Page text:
Cubs’ Javier Báez pulled from game after forgetting number of outs vs. Cleveland

Cubs' Javier Báez pulled from game after forgetting number of outs vs. Cleveland

Monday night the Chicago Cubs lost for the sixth time in their past eight games, this time getting shut out by five Cleveland pitchers (CLE 4, CHC 0). The Cubs have been outscored 39-12 in the eight-game stretch, and they’ve scored two runs or fewer in seven of the eight games. A rough stretch for the Cubbies, no doubt.

Offensive slumps happen to every team during the 162-game season, and you just hope they’re short-lived. Mental mistakes are tougher to forgive though, and one (maybe two) happened Monday night. Cubs shortstop Javier Báez forgot how many outs there were in the fourth inning, and was easily doubled off first base on Anthony Rizzo’s routine fly ball to left. Here’s the play:

Earlier during Rizzo’s at-bat, Báez simply didn’t take a lead at first base. He remained on the bag as the pitch was delivered, then eventually scampered out to take a secondary lead.

With his team struggling and one of his core players making mental mistakes on the bases, Cubs manager David Ross said enough is enough, and he pulled Báez from the game after the double play. Utility infielder Sergio Alcántara took over at shortstop and as the No. 3 hitter in a game the Cubs trailed 1-0 at the time.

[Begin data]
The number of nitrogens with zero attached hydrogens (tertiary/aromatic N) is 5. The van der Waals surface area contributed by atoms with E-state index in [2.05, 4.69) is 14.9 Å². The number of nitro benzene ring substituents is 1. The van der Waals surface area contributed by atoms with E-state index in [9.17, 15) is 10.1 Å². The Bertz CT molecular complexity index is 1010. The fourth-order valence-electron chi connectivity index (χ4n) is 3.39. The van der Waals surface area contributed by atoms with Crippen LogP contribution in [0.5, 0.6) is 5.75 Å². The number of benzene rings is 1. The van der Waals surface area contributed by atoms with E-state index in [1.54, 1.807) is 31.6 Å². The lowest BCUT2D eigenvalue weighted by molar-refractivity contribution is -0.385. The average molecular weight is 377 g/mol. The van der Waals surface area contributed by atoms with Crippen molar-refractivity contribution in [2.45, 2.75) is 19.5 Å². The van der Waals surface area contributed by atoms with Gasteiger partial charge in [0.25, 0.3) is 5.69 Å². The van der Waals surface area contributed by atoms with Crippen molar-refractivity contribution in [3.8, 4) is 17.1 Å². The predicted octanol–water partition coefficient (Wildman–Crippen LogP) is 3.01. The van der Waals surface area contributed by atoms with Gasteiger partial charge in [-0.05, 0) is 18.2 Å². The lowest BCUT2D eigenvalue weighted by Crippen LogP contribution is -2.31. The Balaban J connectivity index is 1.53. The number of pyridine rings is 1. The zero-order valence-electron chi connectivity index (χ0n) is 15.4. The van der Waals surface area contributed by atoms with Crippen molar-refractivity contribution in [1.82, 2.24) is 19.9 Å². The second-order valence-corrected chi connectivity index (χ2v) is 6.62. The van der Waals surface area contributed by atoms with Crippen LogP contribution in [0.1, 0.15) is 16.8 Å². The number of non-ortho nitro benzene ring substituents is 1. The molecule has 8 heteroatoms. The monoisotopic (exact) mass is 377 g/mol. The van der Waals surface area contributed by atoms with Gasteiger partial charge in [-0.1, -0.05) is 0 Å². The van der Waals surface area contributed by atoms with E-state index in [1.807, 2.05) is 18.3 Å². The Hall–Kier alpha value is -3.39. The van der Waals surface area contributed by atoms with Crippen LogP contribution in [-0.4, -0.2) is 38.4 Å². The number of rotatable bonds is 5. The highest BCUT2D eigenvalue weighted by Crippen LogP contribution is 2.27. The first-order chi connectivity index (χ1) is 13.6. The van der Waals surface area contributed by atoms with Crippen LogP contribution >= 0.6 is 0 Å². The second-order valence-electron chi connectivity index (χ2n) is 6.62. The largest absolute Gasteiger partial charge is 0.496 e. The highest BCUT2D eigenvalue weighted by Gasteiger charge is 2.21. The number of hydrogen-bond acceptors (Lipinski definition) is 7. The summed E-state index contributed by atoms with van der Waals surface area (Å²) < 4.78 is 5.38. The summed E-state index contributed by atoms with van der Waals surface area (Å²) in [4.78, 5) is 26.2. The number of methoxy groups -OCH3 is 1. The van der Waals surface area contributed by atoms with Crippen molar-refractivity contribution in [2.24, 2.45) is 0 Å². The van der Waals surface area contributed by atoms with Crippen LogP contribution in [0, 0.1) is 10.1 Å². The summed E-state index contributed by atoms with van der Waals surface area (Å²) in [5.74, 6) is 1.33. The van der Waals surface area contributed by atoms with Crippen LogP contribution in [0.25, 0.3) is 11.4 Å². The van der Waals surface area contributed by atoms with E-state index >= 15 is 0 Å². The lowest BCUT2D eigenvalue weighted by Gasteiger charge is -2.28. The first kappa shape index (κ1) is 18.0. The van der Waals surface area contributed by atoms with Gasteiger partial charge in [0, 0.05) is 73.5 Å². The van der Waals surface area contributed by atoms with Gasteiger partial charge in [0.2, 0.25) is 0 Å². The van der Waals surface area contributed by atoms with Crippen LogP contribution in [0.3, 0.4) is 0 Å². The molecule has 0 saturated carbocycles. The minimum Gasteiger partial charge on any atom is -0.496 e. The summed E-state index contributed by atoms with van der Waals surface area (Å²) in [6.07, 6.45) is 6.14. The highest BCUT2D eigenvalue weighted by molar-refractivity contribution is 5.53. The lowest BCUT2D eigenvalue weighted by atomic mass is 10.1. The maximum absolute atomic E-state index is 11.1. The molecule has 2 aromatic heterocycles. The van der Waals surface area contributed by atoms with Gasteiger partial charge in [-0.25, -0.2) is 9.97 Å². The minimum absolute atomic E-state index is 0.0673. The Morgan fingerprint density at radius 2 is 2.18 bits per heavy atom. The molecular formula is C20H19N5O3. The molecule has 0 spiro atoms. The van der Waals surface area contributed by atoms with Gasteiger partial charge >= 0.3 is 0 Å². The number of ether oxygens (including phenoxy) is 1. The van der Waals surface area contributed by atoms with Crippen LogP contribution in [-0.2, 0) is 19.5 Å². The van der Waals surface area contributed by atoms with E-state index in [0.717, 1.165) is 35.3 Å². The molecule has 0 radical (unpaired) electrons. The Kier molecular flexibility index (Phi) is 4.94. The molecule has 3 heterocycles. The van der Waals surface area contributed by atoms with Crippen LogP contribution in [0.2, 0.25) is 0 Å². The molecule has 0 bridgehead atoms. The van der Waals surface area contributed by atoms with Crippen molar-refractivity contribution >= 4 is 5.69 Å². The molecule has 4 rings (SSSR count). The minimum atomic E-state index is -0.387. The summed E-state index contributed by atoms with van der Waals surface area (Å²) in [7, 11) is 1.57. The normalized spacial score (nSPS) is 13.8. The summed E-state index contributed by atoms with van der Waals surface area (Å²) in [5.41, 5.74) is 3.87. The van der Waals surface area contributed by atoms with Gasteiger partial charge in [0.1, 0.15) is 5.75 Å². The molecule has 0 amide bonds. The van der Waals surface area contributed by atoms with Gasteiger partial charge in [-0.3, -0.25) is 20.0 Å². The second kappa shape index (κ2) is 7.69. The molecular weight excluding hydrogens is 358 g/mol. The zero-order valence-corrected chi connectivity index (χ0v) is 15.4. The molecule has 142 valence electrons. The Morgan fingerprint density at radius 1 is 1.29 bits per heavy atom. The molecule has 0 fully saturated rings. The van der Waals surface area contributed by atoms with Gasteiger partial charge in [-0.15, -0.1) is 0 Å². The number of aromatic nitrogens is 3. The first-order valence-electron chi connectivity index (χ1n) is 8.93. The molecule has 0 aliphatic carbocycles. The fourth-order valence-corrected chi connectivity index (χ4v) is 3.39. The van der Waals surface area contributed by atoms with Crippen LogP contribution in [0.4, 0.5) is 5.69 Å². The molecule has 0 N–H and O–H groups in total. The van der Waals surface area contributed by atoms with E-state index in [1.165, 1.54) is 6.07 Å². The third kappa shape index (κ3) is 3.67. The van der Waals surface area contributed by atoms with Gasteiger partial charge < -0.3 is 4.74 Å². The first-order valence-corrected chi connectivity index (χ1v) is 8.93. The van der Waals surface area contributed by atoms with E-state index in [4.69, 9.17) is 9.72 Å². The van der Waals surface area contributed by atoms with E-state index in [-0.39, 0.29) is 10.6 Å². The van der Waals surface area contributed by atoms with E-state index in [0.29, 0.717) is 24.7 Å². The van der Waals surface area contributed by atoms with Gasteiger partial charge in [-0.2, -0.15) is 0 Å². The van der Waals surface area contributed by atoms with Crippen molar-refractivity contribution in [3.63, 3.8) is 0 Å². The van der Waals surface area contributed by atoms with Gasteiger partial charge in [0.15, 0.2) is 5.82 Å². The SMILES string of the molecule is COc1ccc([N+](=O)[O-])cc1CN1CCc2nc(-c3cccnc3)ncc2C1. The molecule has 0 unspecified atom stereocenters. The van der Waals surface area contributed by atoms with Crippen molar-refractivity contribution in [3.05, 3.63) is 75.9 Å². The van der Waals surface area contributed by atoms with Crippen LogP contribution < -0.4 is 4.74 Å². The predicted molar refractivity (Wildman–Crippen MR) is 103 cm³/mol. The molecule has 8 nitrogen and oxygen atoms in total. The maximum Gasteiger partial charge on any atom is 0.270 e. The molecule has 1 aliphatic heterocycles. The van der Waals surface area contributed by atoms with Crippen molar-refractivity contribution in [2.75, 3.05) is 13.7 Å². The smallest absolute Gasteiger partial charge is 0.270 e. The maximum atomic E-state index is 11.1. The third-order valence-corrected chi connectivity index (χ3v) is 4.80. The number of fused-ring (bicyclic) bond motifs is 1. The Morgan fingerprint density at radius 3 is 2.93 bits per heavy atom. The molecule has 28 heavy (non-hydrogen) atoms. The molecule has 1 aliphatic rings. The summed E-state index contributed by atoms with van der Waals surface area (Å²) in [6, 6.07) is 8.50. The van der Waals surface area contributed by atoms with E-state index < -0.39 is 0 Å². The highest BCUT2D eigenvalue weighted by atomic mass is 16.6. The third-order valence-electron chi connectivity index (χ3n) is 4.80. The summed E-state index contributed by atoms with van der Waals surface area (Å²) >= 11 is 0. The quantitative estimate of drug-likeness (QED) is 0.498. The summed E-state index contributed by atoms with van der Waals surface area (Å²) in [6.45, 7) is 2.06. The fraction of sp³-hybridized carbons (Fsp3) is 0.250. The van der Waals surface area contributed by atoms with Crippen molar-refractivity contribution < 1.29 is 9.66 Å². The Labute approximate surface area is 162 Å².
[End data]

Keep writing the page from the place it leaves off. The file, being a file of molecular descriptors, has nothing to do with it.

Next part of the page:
“We just got to make sure we’re focused and locked in during a game,” Ross told reporters, including 670 The Score, following the game. “Sometimes, our frustrations can distract us a little bit. We had a good conversation, and I think that’s behind us. Javy is really important to this team. He’s a leader on this team and set a good example every time he’s on the field. It’s just a little bit of lapse in concentration. We talked about it, and that’s behind us.”

No one knows the clubhouse better than the manager, and if Ross believes pulling Báez from the game will send a message not only to Báez, but the entire team, then go for it. Performatively yanking a star player from a game out of frustration doesn’t help anyone though, and I don’t think that’s what happened here. Ross knew this would be an effective way to wake up his struggling team, and although the Cubs lost Monday, it could help them moving forward.

“I can’t go against him. I blame it on myself,” Báez told reporters, including The Athletic’s Patrick Mooney. “I lost count of the outs. We talked about it. We’re on the same page. I’ll be there tomorrow to help the team.”